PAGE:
Die erste Hälfte meines Seminars an der Greenwich University ist nun vorüber und die zweite wird Ende Februar mit dem Hands-on-Teil fortsetzen. Das Ergebnis wurde ich von Jussi Parikka, einem ehemaligen Fellow unseres Lehrstuhls, eingeladen in einem Vortrag an der Winchester School of Art vorzustellen. Dort werde dort am 1.3. zu folgendem Thema vortragen:
ArtWare. Computer Archaeological Re-Enactments of Early Computer Arts.
In the autumn term 2018/2019, I was teaching the history, technology, and epistemology of the early cybernetic art (1960s/1970s) at the Humboldt University in Berlin (Media Studies) and the University of Greenwich in London (School of Design). The basic idea was to establish a more or less new method of teaching and researching media theory: the re-enactment, based on the original concept developed by the historian Robert Collingwood in the late 1940s and the ideas of experimental archaeology. By re-enacting hardware and software processes, it will be possible to not only get an insight into technological features that could not be seen on the surfaces of media but also to get an understanding of the “algorithmic thinking” of designers, artists, engineers, and media theorists. After starting with a close reading of the theories of rational aesthetics (Bense/Nees) and of media archaeological thinking about computer graphics (Kittler) we continued to study the specific mathematics, technologies (computers, peripherals), artworks, and algorithms of some cybernetic artists: Frieder Nake, Georg Nees, Herbert W. Franke, A. Michel Noll, Manfred Mohr, David Cohen and others. The acquisition of an easy-to-learn programming language and the re-programming of artworks with modern computers was the goal of this second half.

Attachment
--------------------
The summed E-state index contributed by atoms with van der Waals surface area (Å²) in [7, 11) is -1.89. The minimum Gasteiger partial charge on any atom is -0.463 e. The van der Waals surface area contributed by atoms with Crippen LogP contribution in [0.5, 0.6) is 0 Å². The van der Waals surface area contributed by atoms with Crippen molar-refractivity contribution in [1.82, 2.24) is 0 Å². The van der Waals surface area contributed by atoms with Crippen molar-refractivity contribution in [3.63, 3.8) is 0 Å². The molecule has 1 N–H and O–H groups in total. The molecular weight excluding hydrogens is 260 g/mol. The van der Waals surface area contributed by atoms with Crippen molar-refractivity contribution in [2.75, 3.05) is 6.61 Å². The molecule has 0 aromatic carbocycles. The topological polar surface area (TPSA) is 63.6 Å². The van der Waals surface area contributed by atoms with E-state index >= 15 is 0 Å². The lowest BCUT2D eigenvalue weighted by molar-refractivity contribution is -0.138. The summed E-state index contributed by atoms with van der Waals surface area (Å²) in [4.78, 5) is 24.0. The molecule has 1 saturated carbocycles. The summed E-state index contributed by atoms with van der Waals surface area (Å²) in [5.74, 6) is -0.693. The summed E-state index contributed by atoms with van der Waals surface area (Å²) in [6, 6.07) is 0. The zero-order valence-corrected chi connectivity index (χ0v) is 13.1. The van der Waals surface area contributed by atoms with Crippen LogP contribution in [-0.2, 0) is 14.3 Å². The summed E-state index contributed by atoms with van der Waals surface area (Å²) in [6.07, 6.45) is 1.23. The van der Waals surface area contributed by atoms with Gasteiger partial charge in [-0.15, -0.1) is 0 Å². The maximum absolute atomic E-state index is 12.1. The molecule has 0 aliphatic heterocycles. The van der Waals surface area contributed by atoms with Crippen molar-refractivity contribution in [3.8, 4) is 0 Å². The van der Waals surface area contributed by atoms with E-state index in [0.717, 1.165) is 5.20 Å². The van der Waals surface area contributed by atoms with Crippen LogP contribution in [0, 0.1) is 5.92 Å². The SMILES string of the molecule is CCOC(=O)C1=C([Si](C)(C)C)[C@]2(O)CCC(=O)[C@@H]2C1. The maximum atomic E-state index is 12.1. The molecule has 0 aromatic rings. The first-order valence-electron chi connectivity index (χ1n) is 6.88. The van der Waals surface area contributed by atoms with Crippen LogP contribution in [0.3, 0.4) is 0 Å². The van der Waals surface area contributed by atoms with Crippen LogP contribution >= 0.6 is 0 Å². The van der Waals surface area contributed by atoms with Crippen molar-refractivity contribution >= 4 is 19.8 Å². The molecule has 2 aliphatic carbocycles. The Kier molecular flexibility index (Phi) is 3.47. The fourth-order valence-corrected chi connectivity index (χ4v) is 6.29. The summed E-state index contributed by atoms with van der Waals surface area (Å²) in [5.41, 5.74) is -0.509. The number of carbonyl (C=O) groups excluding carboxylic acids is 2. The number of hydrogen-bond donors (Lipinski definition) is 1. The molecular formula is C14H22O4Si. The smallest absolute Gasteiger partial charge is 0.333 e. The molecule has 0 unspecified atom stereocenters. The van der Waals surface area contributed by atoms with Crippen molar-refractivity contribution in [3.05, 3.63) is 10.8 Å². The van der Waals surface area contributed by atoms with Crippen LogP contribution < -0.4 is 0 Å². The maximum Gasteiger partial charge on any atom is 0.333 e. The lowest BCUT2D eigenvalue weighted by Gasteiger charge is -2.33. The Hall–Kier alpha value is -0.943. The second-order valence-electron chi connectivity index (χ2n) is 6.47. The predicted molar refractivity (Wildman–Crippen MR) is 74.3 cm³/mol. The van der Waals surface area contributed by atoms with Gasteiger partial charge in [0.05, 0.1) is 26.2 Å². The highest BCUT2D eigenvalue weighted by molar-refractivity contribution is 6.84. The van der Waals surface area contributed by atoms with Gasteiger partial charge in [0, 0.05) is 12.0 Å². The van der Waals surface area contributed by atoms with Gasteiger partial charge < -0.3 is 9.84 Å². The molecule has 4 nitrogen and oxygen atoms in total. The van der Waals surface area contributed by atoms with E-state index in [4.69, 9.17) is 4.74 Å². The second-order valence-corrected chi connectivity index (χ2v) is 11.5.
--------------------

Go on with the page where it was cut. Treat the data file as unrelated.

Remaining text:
The talk will recapitulate the teaching processes in Berlin and London and will show some of the outcomes (re-enacted codes and artworks) of the students – compared with their originals. From this, I will derive the methodology of “radical media” and computer archaeology as Wolfgang Ernst has used the term. Methods like programming, soldering, tinkering, “carpentry” (Bogost) and other practices shall be discussed as a form of “making theory” and “media history criticism”.